A new study finds that beekeepers with less than 50 hives are less likely to spray pesticide-containing products on their property than those with more than 50 hive sizes.
“When there is no demand, when there is not much demand, there is little impact to pollinators,” Dr. Michael B. McManus, who led the study with Dr. James F. Fischbach of the University of Michigan, told Reuters Health.
“When there are more people, then you see an increased risk.”
Dr. McMeans was not involved in the study.
The National Honey Bee Research Center at the University at Albany, New York, published the study, which was based on data collected by the U.S. Department of Agriculture’s Cooperative Extension Service from April 1, 2017, to March 31, 2018.
The study included 4,724 beekeepers from 39 states and the District of Columbia, the U-M study found.
The researchers found that the proportion of beekeepers who reported using pesticide-contaminated products on a daily basis decreased from 48.9 percent in April 2017 to 27.3 percent in March 2018.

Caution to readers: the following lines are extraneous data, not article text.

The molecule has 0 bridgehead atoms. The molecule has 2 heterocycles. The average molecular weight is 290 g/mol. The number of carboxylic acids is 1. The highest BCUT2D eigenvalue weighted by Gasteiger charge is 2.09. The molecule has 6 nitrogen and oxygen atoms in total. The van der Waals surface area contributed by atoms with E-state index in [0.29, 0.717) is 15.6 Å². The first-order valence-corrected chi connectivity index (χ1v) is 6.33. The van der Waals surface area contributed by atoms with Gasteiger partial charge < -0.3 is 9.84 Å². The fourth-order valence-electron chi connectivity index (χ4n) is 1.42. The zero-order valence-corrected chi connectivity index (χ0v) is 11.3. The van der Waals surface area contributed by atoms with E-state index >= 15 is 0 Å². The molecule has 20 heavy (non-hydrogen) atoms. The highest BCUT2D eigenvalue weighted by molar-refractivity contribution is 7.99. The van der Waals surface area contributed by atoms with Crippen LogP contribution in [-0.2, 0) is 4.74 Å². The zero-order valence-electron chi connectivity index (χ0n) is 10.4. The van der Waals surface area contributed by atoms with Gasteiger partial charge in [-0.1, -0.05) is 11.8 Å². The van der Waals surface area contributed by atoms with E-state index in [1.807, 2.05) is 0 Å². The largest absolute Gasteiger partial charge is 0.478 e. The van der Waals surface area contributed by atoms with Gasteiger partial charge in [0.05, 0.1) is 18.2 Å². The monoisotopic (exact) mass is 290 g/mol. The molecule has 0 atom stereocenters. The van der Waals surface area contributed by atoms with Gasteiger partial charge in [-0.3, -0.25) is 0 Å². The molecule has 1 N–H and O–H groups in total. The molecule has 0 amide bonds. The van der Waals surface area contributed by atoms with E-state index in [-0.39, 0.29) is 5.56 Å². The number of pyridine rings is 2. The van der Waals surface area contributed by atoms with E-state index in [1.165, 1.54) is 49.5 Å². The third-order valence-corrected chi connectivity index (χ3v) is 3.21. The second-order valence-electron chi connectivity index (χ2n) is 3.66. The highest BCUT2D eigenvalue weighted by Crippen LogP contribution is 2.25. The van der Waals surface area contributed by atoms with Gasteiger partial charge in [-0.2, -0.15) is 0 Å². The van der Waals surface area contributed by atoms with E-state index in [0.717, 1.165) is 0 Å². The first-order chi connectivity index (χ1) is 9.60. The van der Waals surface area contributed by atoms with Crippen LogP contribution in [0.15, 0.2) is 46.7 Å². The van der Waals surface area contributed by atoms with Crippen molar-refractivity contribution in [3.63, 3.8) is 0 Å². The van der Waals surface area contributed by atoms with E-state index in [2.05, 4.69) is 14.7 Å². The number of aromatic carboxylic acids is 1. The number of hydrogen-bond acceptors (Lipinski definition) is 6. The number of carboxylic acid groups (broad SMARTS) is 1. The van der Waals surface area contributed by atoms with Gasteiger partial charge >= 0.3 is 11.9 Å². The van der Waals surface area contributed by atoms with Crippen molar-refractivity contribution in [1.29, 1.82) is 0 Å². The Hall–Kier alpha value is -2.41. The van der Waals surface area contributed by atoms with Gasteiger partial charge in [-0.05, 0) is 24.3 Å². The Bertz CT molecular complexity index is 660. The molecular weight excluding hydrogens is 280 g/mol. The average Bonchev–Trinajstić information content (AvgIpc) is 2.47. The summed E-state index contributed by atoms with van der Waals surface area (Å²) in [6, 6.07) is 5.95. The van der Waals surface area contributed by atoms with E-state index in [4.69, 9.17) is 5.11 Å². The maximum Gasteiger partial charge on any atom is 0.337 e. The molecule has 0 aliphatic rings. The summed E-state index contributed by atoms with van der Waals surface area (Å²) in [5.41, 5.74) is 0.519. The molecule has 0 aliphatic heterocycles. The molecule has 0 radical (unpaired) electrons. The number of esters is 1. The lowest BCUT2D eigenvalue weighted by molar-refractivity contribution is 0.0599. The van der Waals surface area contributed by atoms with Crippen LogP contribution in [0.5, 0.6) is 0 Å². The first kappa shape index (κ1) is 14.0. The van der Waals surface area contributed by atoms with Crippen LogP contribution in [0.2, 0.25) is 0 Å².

But when the number of hive owners increased from 100 to more than 1,000, pesticide use on the hive decreased from 46.9 to 28.9 per day, the study found, an increase of just 1.9 percentage points.
A study published earlier this month in the Journal of Insect Physiology found that bees in the United States have more problems than in Europe when it comes to pesticide-related mortality.
In the United Kingdom, for example, the number per colony dropped from 4.2 to 3.8 per bee.
In the United Arab Emirates, the Bee Health Index showed that pesticide-affected colonies were 10 times more likely to die than healthy ones.
In fact, according to a 2016 study published in PLOS Pathogens, there are about 4,500 beekeepers worldwide.